Library of natural history, Volume 10

Front Cover
Richard Lydekker
Riverside, 1901 - Natural history - 3556 pages
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Page 2846 - If these Am.blyopses be not alarmed, they come to the surface to feed, and swim in full sight like white aquatic ghosts. They are then easily taken by the hand or net, if perfect silence is preserved, for they are unconscious of the presence of an enemy except through the medinm of hearing. This sense is, however, evidently very acute, for at any noise they turn suddenly downward and hide beneath stones, etc., on the bottom.
Page 2947 - It was like a great sac, with its walls of jelly about an inch in thickness. It was four feet in length, and ten inches in diameter. When a Pyrosoma is stimulated by having its surface touched, the phosphorescent light breaks out at first at the spot stimulated, and then spreads over the surface of the colony as the stimulus is transmitted to the surrounding animals. I wrote my name with my finger on the surface of the giant Pyrosoma, as it lay on deck in a tub at night, and my name came out in a...
Page 2870 - The water has a marked influence on the colors. Trout with intense ocellated spots are generally found in clear, rapid rivers and in alpine pools; in the large lakes, -with pebbly bottom, the fish are bright silvery, and the ocellated spots are mixed with or replaced by X -shaped black spots ; in dark holes, or lakes with peaty bottom, they often assume an almost uniform blackish coloration.
Page 2733 - They were first observed in the evening ; and the whole sea, as far as we could command it with the eye, seemed in a state of fermentation with their numbers. Those who stood on some projecting rock, had only to dip their hands into the water, and with a sudden jerk they might throw up three or four. The bathers felt them come against their bodies ; and the sea, looked on from above, appeared one dark mass of fish.
Page 2773 - ... and they rise without regard to the direction of the wind or waves. The fins are kept quietly distended, without any motion, except an occasional vibration caused by the air whenever the surface of the wing is parallel with the current of the wind. Their flight is rapid...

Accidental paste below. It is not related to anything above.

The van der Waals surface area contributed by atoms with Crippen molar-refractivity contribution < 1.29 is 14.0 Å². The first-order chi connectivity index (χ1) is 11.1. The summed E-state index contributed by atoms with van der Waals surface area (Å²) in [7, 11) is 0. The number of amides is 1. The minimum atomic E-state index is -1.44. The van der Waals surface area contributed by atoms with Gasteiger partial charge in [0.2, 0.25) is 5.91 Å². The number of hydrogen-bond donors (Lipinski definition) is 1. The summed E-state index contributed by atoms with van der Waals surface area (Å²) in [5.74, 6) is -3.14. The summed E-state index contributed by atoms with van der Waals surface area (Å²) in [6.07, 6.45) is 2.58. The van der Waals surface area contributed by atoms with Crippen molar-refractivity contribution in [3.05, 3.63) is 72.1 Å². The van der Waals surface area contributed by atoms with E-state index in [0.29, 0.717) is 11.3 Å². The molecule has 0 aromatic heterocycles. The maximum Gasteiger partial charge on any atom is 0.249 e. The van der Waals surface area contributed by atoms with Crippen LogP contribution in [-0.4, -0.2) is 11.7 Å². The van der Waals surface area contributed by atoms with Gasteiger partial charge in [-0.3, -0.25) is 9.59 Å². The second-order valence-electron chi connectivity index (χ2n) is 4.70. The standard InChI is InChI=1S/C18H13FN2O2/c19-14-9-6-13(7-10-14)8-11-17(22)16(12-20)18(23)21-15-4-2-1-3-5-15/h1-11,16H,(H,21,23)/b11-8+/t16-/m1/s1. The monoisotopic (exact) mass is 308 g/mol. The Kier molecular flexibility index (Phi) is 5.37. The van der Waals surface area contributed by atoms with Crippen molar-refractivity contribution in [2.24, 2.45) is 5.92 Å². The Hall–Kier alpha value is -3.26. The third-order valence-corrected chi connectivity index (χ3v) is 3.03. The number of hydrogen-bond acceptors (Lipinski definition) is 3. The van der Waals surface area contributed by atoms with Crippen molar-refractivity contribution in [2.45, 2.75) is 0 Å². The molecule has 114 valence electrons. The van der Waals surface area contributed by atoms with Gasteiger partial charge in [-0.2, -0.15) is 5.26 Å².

Page 2946 - ... phenomenon. The ship soon cleaved through the brilliant mass, from which, by the disturbance, strong flashes of light were emitted ; and the shoal, judging from the time the vessel took in passing through the mass, may have been a mile in breadth. The passage of the vessel through them increased the light around to a far stronger degree, illuminating the ship. On taking in the towing-net, it was found half filled with Pyrosoma (Atlanticum?), which shone with a beautiful pale-greenish light ;...
Page 2946 - ... considered to be breakers. On arriving upon the deck, this was found to be a very broad and extensive sheet of phosphorescence, extending in a direction from east to west, as far as the eye could reach. The luminosity was confined to the range of animals in this shoal, for there was no similar light in any other direction. I immediately cast the towingnet over the stern of the ship, as we approached nearer the luminous streak, to ascertain the cause of this extraordinary and so limited phenomenon.
Page 2784 - They were kept in glasses of water, fed with larvae of mosquitoes, and had thus lived for many months. The Siamese are as infatuated with the combats of these fish as the Malays are with their cock-fights; and stake on the issue considerable sums, and sometimes their own persons and families.
Page 2876 - In approaching the entrance of rivers, or in seeking out, as it were, some one they preferred, shoals of this fish may be seen coasting the bays and headlands, leaping and sporting in great numbers, from about one pound to three or four pounds in weight ; and in some of the smaller bays the shoal could be traced several times circling it, and apparently feeding.
Page 2846 - ... etc., on the bottom. They must take much of their food near the surface, as the life of the depths is apparently very sparse. This habit is rendered easy by the structure of the fish, for the mouth is directed partly upwards, and the head is very flat above, thus allowing the mouth to be at the surface.

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